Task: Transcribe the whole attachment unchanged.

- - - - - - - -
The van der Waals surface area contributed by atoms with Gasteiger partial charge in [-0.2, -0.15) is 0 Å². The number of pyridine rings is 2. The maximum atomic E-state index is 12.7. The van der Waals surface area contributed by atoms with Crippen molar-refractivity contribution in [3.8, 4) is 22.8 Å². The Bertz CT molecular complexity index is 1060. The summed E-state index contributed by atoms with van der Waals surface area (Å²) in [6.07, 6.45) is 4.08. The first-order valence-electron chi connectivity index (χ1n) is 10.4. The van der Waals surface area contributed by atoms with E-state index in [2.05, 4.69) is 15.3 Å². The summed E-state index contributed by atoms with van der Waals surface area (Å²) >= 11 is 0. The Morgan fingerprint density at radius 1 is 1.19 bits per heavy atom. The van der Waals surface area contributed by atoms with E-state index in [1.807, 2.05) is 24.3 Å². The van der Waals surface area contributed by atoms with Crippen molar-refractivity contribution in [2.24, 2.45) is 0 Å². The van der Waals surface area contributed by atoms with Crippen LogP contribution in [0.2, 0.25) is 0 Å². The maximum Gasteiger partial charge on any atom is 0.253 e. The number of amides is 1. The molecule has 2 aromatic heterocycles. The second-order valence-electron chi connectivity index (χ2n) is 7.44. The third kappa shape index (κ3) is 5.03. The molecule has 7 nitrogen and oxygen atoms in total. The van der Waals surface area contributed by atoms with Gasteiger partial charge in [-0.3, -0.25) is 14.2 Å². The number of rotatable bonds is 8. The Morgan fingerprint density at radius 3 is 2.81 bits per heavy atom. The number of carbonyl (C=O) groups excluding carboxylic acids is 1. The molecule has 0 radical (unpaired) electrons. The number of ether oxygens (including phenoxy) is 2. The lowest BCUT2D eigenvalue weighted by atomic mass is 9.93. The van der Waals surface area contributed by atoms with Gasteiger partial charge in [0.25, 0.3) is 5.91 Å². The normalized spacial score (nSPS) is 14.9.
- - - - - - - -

The van der Waals surface area contributed by atoms with Gasteiger partial charge in [-0.2, -0.15) is 0 Å². The number of pyridine rings is 2. The maximum atomic E-state index is 12.7. The van der Waals surface area contributed by atoms with Crippen molar-refractivity contribution in [3.8, 4) is 22.8 Å². The Bertz CT molecular complexity index is 1060. The summed E-state index contributed by atoms with van der Waals surface area (Å²) in [6.07, 6.45) is 4.08. The first-order valence-electron chi connectivity index (χ1n) is 10.4. The van der Waals surface area contributed by atoms with E-state index in [2.05, 4.69) is 15.3 Å². The summed E-state index contributed by atoms with van der Waals surface area (Å²) >= 11 is 0. The Morgan fingerprint density at radius 1 is 1.19 bits per heavy atom. The van der Waals surface area contributed by atoms with E-state index in [1.807, 2.05) is 24.3 Å². The van der Waals surface area contributed by atoms with Crippen molar-refractivity contribution in [2.24, 2.45) is 0 Å². The van der Waals surface area contributed by atoms with Crippen LogP contribution in [0.2, 0.25) is 0 Å². The maximum Gasteiger partial charge on any atom is 0.253 e. The number of amides is 1. The molecule has 2 aromatic heterocycles. The second-order valence-electron chi connectivity index (χ2n) is 7.44. The third kappa shape index (κ3) is 5.03. The molecule has 7 nitrogen and oxygen atoms in total. The van der Waals surface area contributed by atoms with Gasteiger partial charge in [-0.3, -0.25) is 14.2 Å². The number of rotatable bonds is 8. The Morgan fingerprint density at radius 3 is 2.81 bits per heavy atom. The number of carbonyl (C=O) groups excluding carboxylic acids is 1. The molecule has 0 radical (unpaired) electrons. The number of ether oxygens (including phenoxy) is 2. The lowest BCUT2D eigenvalue weighted by atomic mass is 9.93. The van der Waals surface area contributed by atoms with Gasteiger partial charge in [0.25, 0.3) is 5.91 Å². The normalized spacial score (nSPS) is 14.9.